×
Time can be your best friend and your worst enemy depending on whether you use it or waste it.
--Your friends at LectureNotes
Close

Strength of Materials-2

by Jntu HeroesJntu Heroes
Type: NoteInstitute: Jawaharlal nehru technological university anantapur college of engineering Offline Downloads: 2Views: 79Uploaded: 11 months ago

Share it with your friends

Suggested Materials

Leave your Comments

Contributors

Jntu Heroes
Jntu Heroes
LECTURE NOTES ON STRENGTH OF MATERIALS II Department of CIVIL Engineering
CONTENTS Chapter 1: Torsion of Circular Shafts 1. Theory of pure torsion – 2. Derivation of Torsion equations : T/J = q/r - N /L – 3. Assumptions made in the theory of pure torsion – 4. Torsional moment of resistance – 5. Polar section modulus – 6. Power transmitted by shafts – 7. Combined bending and torsion and end thrust - Design of shafts according to theories of failure. Springs: 1. Introduction - Types of springs – 2. deflection of close and open coiled helical springs under axial pull and axial couple – 3. springs in series and parallel – 4. Carriage or leaf springs. Chapter 2: Columns and Struts: Introduction – 1. Types of columns - Short, medium and long columns – 2. Axially loaded compression members – 3. Crushing load - Euler's theorem for long columns - assumptions - derivation of Euler's critical load formulae for various end conditions – 4. Equivalent length of a column - slenderness ratio – 5. Euler's critical stress - Limitations of Euler's theory - Rankine - Gordon formula - Long columns subjected to eccentric loading - Secant formula - Empirical formulae – 6. Straight line formula - Prof. Perry's formula. Beams Curved in Plan: 1. Introduction - circular beams loaded uniformly and supported on symmetrically place Columns –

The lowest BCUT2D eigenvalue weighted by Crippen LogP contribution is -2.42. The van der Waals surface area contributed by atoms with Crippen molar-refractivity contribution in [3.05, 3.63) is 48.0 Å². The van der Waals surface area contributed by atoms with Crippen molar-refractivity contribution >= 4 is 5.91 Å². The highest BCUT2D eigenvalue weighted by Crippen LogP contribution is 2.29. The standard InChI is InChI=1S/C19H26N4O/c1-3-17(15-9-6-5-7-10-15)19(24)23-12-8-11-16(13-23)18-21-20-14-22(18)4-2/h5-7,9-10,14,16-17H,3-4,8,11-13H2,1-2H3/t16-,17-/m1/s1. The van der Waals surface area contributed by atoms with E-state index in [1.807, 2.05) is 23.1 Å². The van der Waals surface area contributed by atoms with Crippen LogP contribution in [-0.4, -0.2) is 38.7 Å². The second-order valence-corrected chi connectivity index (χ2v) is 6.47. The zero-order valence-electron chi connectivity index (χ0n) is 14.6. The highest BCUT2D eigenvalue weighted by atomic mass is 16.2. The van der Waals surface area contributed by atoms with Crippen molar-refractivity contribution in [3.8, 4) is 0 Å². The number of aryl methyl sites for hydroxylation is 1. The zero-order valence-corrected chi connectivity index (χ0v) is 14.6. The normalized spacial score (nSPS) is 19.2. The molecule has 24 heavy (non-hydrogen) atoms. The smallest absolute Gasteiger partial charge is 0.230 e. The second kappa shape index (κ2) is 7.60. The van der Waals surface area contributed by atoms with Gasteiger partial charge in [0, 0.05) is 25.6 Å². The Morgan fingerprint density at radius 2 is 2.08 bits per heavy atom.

2. Semi-circular beam simply-supported on three equally spaced supports. Chapter 3: Beam Columns: 1. Laterally loaded struts - subjected to uniformly distributed and concentrated loads – 2. Maximum B.M. and stress due to transverse and lateral loading. Direct and Bending Stresses: 1. Stresses under the combined action of direct loading and bending moment, core of a section – 2. Determination of stresses in the case of chimneys, retaining walls and dams - conditions for stability stresses due to direct loading and bending moment about both axis. Chapter 4: Unsymmetrical Bending: 1. Introduction - Centroid principle axes of section – 2. Graphical method for locating principal axes - Moments of inertia referred to any set of rectangular axes – 3. Stresses in beams subject to unsymmetrical bending – 4. Principal axes - Resolution of bending moment into two rectangular axes through the centroid - Location of neutral axis – 5. Deflection of beams under unsymmetrical bending. Shear Centre: 1. Introduction - Shear center for symmetrical and unsymmetrical (channel, I, T and L) sections. Chapter 5: Thin Cylinders: 1. Thin seamless cylindrical shells – 2. Derivation of formula for longitudinal and circumferential stresses – 3. hoop, longitudinal and volumetric strains –
4. changes in dia and volume of thin cylinders 5. Thin spherical shells. Thick Cylinders: 1. Introduction Lame's theory for thick cylinders – 2. Derivation of Lame's formulae – 3. distribution of hoop and radial stresses across thickness – 4. design of thick cylinders - compound cylinders – 5. Necessary difference of radii for shrinkage – 6. Thick spherical shells.

Lecture Notes